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Library Journal Review
Ignored by her Parisian banker husband, the beautiful Isabelle indulges in a long-distance friendship via telephone with an American man. But of course all won't go well when they finally meet: at first kiss, their limo is totaled by a bus. (c) Copyright 2010. Library Journals LLC, a wholly owned subsidiary of Media Source, Inc. No redistribution permitted.
Publishers Weekly Review
First kisses are often explosive, but not all are quite as disaster-ridden as the one that propels Steel's latest romance. Isabelle Forrester, elegant and refined wife of cold and indifferent Paris-based banker Gordon Forrester, has spent most of her marriage caring for her desperately ill teenage son, Teddy. Isolated in her Paris home, Isabelle's only comfort is her long-distance friendship with millionaire Washington power broker Bill Robinson, also stuck in an empty marriage. Isabelle and Bill, kindred spirits satisfied with their chaste relationship, agree to meet for a few platonic days in London. Following an enchanting evening on the town, they head back to their hotel in Bill's limousine. As the couple share their first, probing kiss, their car is struck by a speeding, double-decker bus. The horrendous crash kills many and leaves both Isabelle and Bill in critical condition. The long and arduous road to recovery is filled with both physical and emotional pain as Bill must make decisions about his crumbling marriage and the future of his career, and Isabelle must confront bitter truths about her husband. From adjoining hospital beds, they pledge their love to one another, but then Isabelle heads back to Paris to tend her ailing son, and Bill returns to the States for a stay at a rehabilitation center where he hopes to regain use of his legs. Will Isabelle eventually leave her husband and reclaim her freedom? Will Bill ever walk again? Will the two soul mates ever be reunited? Despite the wacky unlikeliness of the bus-crash plot device and the his-and-her IVs, Steel pulls through with skillful plotting, steeping a gentle brew that will once again gratify her legions of fans. (Oct. 30) (c) Copyright PWxyz, LLC. All rights reserved
In her fifty-third novel, Steel doesn't deviate from her standard formula, yet she still manages to tell a fairly compelling love story. Isabelle Forrester is the unhappy wife of a coldhearted and distant Parisian banker. She has spent the last 14 years of her life caring for her invalid son and being ignored by her wealthy, socially prominent husband. Unable to bear the strain of her lonely, unhappy life, Isabelle strikes up an innocent friendship--conversing mostly by phone or mail--with American Bill Robinson. A Washington power broker, Robinson is also trapped in an unhappy marriage. The pair's relationship intensifies steadily until they finally agree to meet in London for a few passionate days. There they are involved in a serious car accident, which leaves them both in a coma, fighting for their lives. It is during their long period of recovery that their personal lives unravel even further, until it seems they will never be together. This is a Danielle Steel novel, however, so ultimately everything works out for the best. Her fans devour her books as fast as she can write them, and wise librarians will stock up. --Kathleen Hughes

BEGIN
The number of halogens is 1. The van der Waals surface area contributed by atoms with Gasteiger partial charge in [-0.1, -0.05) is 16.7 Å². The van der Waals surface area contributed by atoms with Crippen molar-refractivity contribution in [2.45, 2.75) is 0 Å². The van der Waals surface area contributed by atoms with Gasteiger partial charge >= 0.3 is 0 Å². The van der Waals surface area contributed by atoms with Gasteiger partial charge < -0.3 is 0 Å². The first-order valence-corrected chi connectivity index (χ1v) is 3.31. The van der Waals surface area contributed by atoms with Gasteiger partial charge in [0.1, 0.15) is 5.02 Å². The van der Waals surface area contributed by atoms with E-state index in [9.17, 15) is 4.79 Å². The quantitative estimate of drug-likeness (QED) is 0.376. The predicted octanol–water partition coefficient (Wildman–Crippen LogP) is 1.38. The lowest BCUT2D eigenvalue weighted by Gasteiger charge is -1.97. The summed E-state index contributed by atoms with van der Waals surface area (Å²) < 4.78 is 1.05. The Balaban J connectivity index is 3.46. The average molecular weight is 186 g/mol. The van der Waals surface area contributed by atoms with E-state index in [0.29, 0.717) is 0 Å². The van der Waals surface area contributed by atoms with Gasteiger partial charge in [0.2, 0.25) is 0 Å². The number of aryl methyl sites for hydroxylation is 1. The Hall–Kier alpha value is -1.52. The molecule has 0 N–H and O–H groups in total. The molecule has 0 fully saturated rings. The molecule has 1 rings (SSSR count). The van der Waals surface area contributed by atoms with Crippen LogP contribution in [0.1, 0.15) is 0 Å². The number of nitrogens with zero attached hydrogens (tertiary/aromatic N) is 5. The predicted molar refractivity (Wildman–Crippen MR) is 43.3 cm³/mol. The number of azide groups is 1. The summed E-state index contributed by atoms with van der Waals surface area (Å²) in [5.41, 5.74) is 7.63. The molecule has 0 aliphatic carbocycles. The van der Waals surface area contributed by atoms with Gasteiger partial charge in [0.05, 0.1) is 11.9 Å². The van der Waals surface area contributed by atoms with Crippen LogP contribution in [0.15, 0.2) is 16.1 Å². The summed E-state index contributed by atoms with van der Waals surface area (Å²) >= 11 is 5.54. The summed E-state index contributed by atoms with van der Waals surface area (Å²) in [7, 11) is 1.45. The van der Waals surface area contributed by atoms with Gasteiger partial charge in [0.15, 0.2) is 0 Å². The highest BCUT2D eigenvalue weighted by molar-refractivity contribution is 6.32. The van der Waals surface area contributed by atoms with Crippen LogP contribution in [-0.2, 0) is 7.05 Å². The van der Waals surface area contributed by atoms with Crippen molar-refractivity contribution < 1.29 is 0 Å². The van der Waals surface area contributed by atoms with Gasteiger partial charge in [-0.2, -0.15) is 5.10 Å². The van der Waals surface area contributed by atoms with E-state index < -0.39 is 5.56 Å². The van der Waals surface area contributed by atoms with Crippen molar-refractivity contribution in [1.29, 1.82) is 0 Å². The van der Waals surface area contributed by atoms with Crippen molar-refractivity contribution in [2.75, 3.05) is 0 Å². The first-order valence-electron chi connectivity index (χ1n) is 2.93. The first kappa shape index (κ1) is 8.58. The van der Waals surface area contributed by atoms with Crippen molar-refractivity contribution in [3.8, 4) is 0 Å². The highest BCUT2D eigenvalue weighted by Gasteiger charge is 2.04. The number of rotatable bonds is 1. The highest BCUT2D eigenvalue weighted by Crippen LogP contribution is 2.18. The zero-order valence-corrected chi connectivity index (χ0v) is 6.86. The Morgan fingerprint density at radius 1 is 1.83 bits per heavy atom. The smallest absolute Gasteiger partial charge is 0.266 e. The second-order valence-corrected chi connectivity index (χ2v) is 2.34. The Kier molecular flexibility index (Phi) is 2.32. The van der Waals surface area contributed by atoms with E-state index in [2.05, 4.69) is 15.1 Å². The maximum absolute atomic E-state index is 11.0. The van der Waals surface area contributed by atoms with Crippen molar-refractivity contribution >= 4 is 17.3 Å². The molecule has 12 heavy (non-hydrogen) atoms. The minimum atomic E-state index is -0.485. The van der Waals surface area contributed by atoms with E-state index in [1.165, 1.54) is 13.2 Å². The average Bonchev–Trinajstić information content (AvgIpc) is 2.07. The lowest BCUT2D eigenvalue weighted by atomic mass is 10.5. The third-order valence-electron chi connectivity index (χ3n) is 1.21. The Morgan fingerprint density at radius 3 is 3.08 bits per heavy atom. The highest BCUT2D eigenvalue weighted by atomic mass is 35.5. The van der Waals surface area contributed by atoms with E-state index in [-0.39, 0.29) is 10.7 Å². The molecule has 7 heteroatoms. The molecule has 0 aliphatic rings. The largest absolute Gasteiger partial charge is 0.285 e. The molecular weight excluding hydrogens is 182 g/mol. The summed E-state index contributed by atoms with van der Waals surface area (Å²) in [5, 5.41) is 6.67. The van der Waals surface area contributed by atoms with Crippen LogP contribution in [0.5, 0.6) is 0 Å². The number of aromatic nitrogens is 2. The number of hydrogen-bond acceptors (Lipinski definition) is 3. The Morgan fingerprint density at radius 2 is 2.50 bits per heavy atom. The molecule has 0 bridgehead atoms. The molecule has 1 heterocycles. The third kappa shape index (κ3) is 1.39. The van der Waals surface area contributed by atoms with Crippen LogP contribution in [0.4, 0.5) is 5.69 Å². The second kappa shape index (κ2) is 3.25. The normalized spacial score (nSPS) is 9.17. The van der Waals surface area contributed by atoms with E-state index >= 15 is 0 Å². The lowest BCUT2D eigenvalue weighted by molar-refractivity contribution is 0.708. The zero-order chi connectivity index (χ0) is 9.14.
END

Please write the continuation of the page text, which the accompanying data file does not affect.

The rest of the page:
Kirkus Book Review
Another morbid melodrama from Steel (Journey, 2000, etc.), this one featuring a lonely wife who finds love in the arms of another man. Isabelle Forrester has stayed married to Gordon, her loathsome investment banker husband, for the sake of her children: selfish Sophie, now off to college, and Teddy, a frail 14-year-old afflicted with an unnamed degenerative disease that will probably kill him before he's 20. Isabelle has been utterly devoted to Teddy, and he to her, since his premature birth. She hovers over him, sharing love and laughter and tender moments, even wheeling him out now and then to catch a ray of sunshine in her beautiful Paris garden. Bright-eyed Teddy (a Tiny Tim clone and model of winsome pathos in every way) keeps her happy. And of late, she has a confidant: powerful DC political consultant Bill Robinson. He shares Isabelle's interest in art, and their transatlantic phone chats mean so very, very much to her. Since Bill is faithful to iceberg wife Cynthia and Isabelle doesn't even mentally cheat on nasty, controlling Gordon, what harm could there be? When Bill invites Isabelle to spend a few days in London with him, she says yes. They visit the Tate Gallery, dance at Annabel's, swap tearjerker stories-and then tragedy strikes! Their limo driver slams into a bus while he watches them kiss. Isabelle and Bill are pried out of the wreckage, gravely injured and comatose. Will Bill's subsequent paralysis make him less of a man in Isabelle's eyes? (No.) Once she recovers, will Gordon let her go? (Certainly not.) Will Cynthia divorce Bill? (Yes.) Will Teddy die nobly in a haze of golden light and platitudes and finally set his long-suffering mother free? Does a bear . . . read Danielle Steel novels? The latest in a long, long line.